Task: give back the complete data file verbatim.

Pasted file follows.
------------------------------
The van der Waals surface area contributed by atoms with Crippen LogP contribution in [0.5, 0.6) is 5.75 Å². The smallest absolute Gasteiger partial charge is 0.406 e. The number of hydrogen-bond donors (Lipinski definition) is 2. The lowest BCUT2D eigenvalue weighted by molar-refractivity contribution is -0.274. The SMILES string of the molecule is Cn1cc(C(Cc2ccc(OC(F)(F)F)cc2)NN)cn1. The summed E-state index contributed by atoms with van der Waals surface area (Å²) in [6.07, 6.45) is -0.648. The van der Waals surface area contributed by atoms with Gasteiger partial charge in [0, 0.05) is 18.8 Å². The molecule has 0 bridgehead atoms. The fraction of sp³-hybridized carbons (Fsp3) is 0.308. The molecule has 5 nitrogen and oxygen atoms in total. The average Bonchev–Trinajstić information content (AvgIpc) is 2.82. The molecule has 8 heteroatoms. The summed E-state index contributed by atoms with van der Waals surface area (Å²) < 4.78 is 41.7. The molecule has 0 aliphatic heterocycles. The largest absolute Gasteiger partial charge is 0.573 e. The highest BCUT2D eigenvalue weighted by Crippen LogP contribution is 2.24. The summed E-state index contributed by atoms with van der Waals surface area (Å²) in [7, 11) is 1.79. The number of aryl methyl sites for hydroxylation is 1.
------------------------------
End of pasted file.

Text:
The van der Waals surface area contributed by atoms with Crippen LogP contribution in [0.5, 0.6) is 5.75 Å². The smallest absolute Gasteiger partial charge is 0.406 e. The number of hydrogen-bond donors (Lipinski definition) is 2. The lowest BCUT2D eigenvalue weighted by molar-refractivity contribution is -0.274. The SMILES string of the molecule is Cn1cc(C(Cc2ccc(OC(F)(F)F)cc2)NN)cn1. The summed E-state index contributed by atoms with van der Waals surface area (Å²) in [6.07, 6.45) is -0.648. The van der Waals surface area contributed by atoms with Gasteiger partial charge in [0, 0.05) is 18.8 Å². The molecule has 0 bridgehead atoms. The fraction of sp³-hybridized carbons (Fsp3) is 0.308. The molecule has 5 nitrogen and oxygen atoms in total. The average Bonchev–Trinajstić information content (AvgIpc) is 2.82. The molecule has 8 heteroatoms. The summed E-state index contributed by atoms with van der Waals surface area (Å²) < 4.78 is 41.7. The molecule has 0 aliphatic heterocycles. The largest absolute Gasteiger partial charge is 0.573 e. The highest BCUT2D eigenvalue weighted by Crippen LogP contribution is 2.24. The summed E-state index contributed by atoms with van der Waals surface area (Å²) in [7, 11) is 1.79. The number of aryl methyl sites for hydroxylation is 1.